It is needless to say that they never try it twice on the same victim, but avail themselves of our broad continent, to seek new fields for their operations.

One of the most successful swindlers of this type was Comanche George, whose fame became national. George made his advent in New York in 1876. He was, he said, a Texas scout, and for years his rifle, revolver, and bowie knife had been the terror of the red man; but one day in his rambles on the lone Texas prairies his eyes were arrested by a flower whose wonderful coloring eclipsed the rainbow, and whose delicate perfume was wafted over the Brazos for leagues; in short, never before had eye of mortal rested on such a flower. The man of war was subdued. He betook himself to the peaceful task of gathering the seed, and turned his steps to the haunts of civilized man to distribute it. We first heard of him in Washington, where he wished to place it in the hands of the Government, and accordingly offered it to Mr. Wm. Smith, Superintendent of the Botanic Gardens there, but the Government, so Smith said, was not just then in a position to buy, and with his advice, George trimmed his sails for New York, and a market.

His success in Baltimore and Philadelphia was so great (where he started the sale of the seeds at two cents a piece), that it induced him when he struck New York, to advance the price to five cents a seed He put up at one of the best hotels, and claimed that for a month his sales of the seed of the Cockatelle - the beautiful Texas flower - reached $50.00 a day. But his success threw him off his balance; to took to fire-water, and in an unguarded moment fell into the hands of a newspaper man, who extracted from him all the facts connected with the enterprise. George never was a scout, had never been in Texas, but he had been a good customer to the various seedsmen of the different cities, where his purchases of Okra or Gumbo Seed, at about fifty cents a pound, had made nearly a dearth of the article. His victims (whose names he gave by the score, and which were duly chronicled in the newspaper article referred to) were from all classes: the enterprising florist, who secretly went into it in a wholesale way, with a view to outwit his less fortunate fellows; the grandee of Fifth Avenue, who anticipated a blaze of beauty on his lawn; the hotel man, whose window boxes were to perfume the air; all had fallen easy victims to the wiles of Comanche George. George disappeared from New York, though there is but little doubt that his business had been too successful for him to abandon it.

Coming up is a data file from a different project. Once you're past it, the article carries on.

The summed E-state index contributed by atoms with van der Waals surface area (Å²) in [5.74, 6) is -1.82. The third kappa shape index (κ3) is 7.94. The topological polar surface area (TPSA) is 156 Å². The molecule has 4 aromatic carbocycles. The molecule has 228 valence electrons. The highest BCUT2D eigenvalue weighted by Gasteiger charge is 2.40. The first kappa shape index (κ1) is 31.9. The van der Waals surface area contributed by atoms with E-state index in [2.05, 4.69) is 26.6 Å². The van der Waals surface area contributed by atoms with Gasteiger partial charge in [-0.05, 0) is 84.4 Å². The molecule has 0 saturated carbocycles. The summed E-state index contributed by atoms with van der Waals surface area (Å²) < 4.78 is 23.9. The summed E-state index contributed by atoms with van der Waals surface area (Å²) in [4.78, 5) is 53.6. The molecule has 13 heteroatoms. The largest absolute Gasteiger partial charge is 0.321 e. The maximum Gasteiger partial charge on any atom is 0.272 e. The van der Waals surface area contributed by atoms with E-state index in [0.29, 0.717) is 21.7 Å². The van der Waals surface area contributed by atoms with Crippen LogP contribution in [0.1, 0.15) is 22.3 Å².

A newspaper paragraph, cut from a paper last week, which reads as follows, looks as if it might be the Texas Scout in a somewhat different role: " The prepossessing appearance, gentlemanly demeanor, and foreign accent of the man who called himself Carlo Corella, Botanist to the Court of Brazil, convinced a number of wealthy San Francisco ladies that he was truthful. He said to each that the failure of a remittance compelled him to sell some rare bulbs of Brazilian Lilies, which he had intended to present to Mrs. R. B. Hayes. ' The flower,' says the Chroni-de, 'was to be a great scarlet bell, with ecru ruchings on the petals, a solferino frill around the pistil, and a whole bottle of perfumery on sach stamen.' He sold about fifty almost worthless bulbs at $4.00 each".

The nurserymen present are no doubt better posted in the swindles practiced in their particular department than I am; but operators engage in different lines in different parts of the country: for example, we have never yet seen in the Eastern States anyone trying to sell an apple tree bearing blue apples as big as melons, as we were told at our meeting, at Cleveland, last year had been successfully done in Ohio and Illinois. Still we have men of fair ability in the nursery swindling line, one of whom last winter succeeded in disposing of hundreds of winter-bearing grapes, by carrying with him a few good bunches of the White Malaga of the shops.